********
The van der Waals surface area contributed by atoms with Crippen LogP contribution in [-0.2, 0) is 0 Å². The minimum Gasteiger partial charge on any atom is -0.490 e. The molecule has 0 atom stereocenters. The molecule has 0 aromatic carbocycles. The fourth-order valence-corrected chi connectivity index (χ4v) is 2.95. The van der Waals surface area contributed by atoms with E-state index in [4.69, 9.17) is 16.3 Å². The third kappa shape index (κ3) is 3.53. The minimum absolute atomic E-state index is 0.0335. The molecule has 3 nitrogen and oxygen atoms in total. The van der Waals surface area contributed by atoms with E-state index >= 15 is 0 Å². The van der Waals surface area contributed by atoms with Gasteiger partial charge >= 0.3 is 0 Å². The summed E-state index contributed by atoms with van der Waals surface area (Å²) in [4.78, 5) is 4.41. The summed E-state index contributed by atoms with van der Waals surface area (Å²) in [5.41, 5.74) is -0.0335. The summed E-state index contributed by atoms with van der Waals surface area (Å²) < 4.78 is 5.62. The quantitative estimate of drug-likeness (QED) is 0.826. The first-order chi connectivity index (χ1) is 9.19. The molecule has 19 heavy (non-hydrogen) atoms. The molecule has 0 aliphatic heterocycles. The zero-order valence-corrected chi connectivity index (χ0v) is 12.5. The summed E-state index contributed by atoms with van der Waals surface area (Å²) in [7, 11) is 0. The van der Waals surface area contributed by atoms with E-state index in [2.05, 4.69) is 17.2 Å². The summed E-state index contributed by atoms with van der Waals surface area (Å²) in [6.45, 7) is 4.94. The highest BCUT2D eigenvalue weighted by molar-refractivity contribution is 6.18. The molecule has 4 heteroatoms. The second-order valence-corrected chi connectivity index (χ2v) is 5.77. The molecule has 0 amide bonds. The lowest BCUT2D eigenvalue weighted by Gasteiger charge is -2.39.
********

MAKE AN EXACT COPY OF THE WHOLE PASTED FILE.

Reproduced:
The van der Waals surface area contributed by atoms with Crippen LogP contribution in [-0.2, 0) is 0 Å². The minimum Gasteiger partial charge on any atom is -0.490 e. The molecule has 0 atom stereocenters. The molecule has 0 aromatic carbocycles. The fourth-order valence-corrected chi connectivity index (χ4v) is 2.95. The van der Waals surface area contributed by atoms with E-state index in [4.69, 9.17) is 16.3 Å². The third kappa shape index (κ3) is 3.53. The minimum absolute atomic E-state index is 0.0335. The molecule has 3 nitrogen and oxygen atoms in total. The van der Waals surface area contributed by atoms with E-state index >= 15 is 0 Å². The van der Waals surface area contributed by atoms with Gasteiger partial charge >= 0.3 is 0 Å². The summed E-state index contributed by atoms with van der Waals surface area (Å²) in [4.78, 5) is 4.41. The summed E-state index contributed by atoms with van der Waals surface area (Å²) in [5.41, 5.74) is -0.0335. The summed E-state index contributed by atoms with van der Waals surface area (Å²) < 4.78 is 5.62. The quantitative estimate of drug-likeness (QED) is 0.826. The first-order chi connectivity index (χ1) is 9.19. The molecule has 19 heavy (non-hydrogen) atoms. The molecule has 0 aliphatic heterocycles. The zero-order valence-corrected chi connectivity index (χ0v) is 12.5. The summed E-state index contributed by atoms with van der Waals surface area (Å²) in [7, 11) is 0. The van der Waals surface area contributed by atoms with E-state index in [2.05, 4.69) is 17.2 Å². The summed E-state index contributed by atoms with van der Waals surface area (Å²) in [6.45, 7) is 4.94. The highest BCUT2D eigenvalue weighted by molar-refractivity contribution is 6.18. The molecule has 4 heteroatoms. The second-order valence-corrected chi connectivity index (χ2v) is 5.77. The molecule has 0 amide bonds. The lowest BCUT2D eigenvalue weighted by Gasteiger charge is -2.39.